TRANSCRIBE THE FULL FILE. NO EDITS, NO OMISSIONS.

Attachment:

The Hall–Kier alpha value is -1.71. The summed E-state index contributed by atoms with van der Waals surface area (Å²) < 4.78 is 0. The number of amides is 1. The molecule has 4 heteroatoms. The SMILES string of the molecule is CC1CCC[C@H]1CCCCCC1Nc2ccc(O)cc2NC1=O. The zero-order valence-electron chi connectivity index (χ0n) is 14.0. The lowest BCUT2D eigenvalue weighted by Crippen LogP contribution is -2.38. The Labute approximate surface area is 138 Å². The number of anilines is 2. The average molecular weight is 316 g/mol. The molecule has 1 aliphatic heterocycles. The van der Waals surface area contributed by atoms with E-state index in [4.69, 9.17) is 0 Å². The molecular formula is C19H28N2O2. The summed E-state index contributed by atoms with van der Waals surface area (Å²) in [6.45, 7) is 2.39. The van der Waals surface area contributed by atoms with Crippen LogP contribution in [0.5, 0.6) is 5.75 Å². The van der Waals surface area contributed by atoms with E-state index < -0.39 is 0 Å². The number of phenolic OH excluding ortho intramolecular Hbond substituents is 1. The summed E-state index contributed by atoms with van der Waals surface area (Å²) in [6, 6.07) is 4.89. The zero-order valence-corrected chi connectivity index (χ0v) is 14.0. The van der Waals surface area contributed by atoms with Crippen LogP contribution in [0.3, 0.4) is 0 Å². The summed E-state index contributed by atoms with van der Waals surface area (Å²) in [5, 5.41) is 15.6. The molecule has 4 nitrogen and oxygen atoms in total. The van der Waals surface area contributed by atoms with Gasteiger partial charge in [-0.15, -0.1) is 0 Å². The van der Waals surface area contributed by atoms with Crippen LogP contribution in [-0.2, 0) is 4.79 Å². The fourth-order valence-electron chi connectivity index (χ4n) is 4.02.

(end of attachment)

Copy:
The Hall–Kier alpha value is -1.71. The summed E-state index contributed by atoms with van der Waals surface area (Å²) < 4.78 is 0. The number of amides is 1. The molecule has 4 heteroatoms. The SMILES string of the molecule is CC1CCC[C@H]1CCCCCC1Nc2ccc(O)cc2NC1=O. The zero-order valence-electron chi connectivity index (χ0n) is 14.0. The lowest BCUT2D eigenvalue weighted by Crippen LogP contribution is -2.38. The Labute approximate surface area is 138 Å². The number of anilines is 2. The average molecular weight is 316 g/mol. The molecule has 1 aliphatic heterocycles. The van der Waals surface area contributed by atoms with E-state index in [4.69, 9.17) is 0 Å². The molecular formula is C19H28N2O2. The summed E-state index contributed by atoms with van der Waals surface area (Å²) in [6.45, 7) is 2.39. The van der Waals surface area contributed by atoms with Crippen LogP contribution in [0.5, 0.6) is 5.75 Å². The van der Waals surface area contributed by atoms with E-state index < -0.39 is 0 Å². The number of phenolic OH excluding ortho intramolecular Hbond substituents is 1. The summed E-state index contributed by atoms with van der Waals surface area (Å²) in [6, 6.07) is 4.89. The zero-order valence-corrected chi connectivity index (χ0v) is 14.0. The van der Waals surface area contributed by atoms with Crippen LogP contribution in [0.3, 0.4) is 0 Å². The summed E-state index contributed by atoms with van der Waals surface area (Å²) in [5, 5.41) is 15.6. The molecule has 4 nitrogen and oxygen atoms in total. The van der Waals surface area contributed by atoms with Gasteiger partial charge in [-0.15, -0.1) is 0 Å². The van der Waals surface area contributed by atoms with Crippen LogP contribution in [-0.2, 0) is 4.79 Å². The fourth-order valence-electron chi connectivity index (χ4n) is 4.02.